There has been a good series of articles over on Gamasutra recently looking at the 'lost' gaming market segments from the older generation, the family group and now the 25-35 yr olds. These articles are actually really cool considering the actual basic level research that went into them as opposed to my style 'articles' whereby i just shoot out my opinion :) I felt the need to comment on some of the points raised by this latest article due to the fact that i'm the only person in my group of friends who is a gamer when we all played many games when we were very young.
3. Most games do not have a long enough life span - cannot attract or engender the interest that these people require. I have a friend who is specifically like this but he is a gamer (though sporadically). He pretty much exclusively plays strategy games like Gal Civ 2 or Civilisation 4 and has completely gone off the twitch-based first person shooters. He also loves to play chess, Settlers of Catan and poker - games that you can keep learning over a long period of time.
4. Split screen co-op. Gee... that's funny. Split screen or local co-op was really popular in the days of the NES, SNES, Megadrive, N64, PS1, PS2 and to a limited extent the Gamecube (never played the Xbox). What happened to the games on the 360 and PS3? Well, it turns out that developers and publishers have one of two excuses they trot out when they announce a lack of local co-op or versus:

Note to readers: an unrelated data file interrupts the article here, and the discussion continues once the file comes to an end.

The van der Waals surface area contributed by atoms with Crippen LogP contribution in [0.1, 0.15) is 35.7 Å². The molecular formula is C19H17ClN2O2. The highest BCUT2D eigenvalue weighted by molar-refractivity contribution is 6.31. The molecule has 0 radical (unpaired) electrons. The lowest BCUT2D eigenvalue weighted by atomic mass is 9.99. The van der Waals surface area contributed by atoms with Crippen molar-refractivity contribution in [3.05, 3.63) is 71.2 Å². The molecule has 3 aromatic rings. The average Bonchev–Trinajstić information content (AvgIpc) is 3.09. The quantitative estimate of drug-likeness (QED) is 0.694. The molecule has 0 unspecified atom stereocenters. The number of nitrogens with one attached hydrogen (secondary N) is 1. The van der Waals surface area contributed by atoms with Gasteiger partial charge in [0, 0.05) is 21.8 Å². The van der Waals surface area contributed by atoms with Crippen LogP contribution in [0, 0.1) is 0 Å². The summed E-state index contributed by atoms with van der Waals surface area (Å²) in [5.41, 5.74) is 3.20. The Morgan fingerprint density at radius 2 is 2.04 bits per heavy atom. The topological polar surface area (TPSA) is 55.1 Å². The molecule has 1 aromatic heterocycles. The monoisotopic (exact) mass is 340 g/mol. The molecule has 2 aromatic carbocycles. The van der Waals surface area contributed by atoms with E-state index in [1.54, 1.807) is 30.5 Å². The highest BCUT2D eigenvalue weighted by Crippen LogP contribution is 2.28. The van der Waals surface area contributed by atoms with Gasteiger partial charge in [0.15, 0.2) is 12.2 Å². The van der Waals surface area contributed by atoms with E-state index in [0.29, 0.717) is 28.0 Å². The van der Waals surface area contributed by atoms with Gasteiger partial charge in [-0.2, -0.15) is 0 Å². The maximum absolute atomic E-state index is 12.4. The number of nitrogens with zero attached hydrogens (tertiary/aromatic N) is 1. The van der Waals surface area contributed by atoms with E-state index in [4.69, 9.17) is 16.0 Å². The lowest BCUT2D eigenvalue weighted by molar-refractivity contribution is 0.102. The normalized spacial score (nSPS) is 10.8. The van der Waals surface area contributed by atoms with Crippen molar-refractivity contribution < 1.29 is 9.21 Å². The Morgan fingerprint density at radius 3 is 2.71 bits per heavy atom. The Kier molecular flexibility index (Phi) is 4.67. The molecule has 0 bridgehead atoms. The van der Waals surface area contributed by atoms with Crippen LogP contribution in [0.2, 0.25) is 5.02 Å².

1. The game is taxing the system so much that it simply can't render things twice.
2. The online systems take care of all that and as such we focus all of our efforts on that area.
Now that may be all well and good but when the adoption rate of live (for actually playing games you need a Gold/paying account) is 56% you're missing out on pretty much half of your audience.
6. I understand the mentality of 'aren't games just for children?'. It's something that's peddled by parents and seeps down through generations until it hits a person who grows up loving and continues to love games despite the contrary expectations of those around them.
It's also true about game packaging - most of it is childlike though there are certainly exceptions on the three consoles targeted towards an older audience (PS2, 360 and PS3). It wouldn't take much to actually do this and considering a lot of these games are supposed to be 15+ and 18+ then it shouldn't really be a problem but obviously that 'aren't games just for children?' mentality is still prevalent in marketing departments. One example of where having an older-oriented cover works has been the later Harry Potter Novels. In a canny marketing move whereby they recognised that their audience has grown up with the series (as well as the long-time older readers) they provided both a children's cover and a grown-up cover... broadening the appeal of the purchase while leaving the content untouched.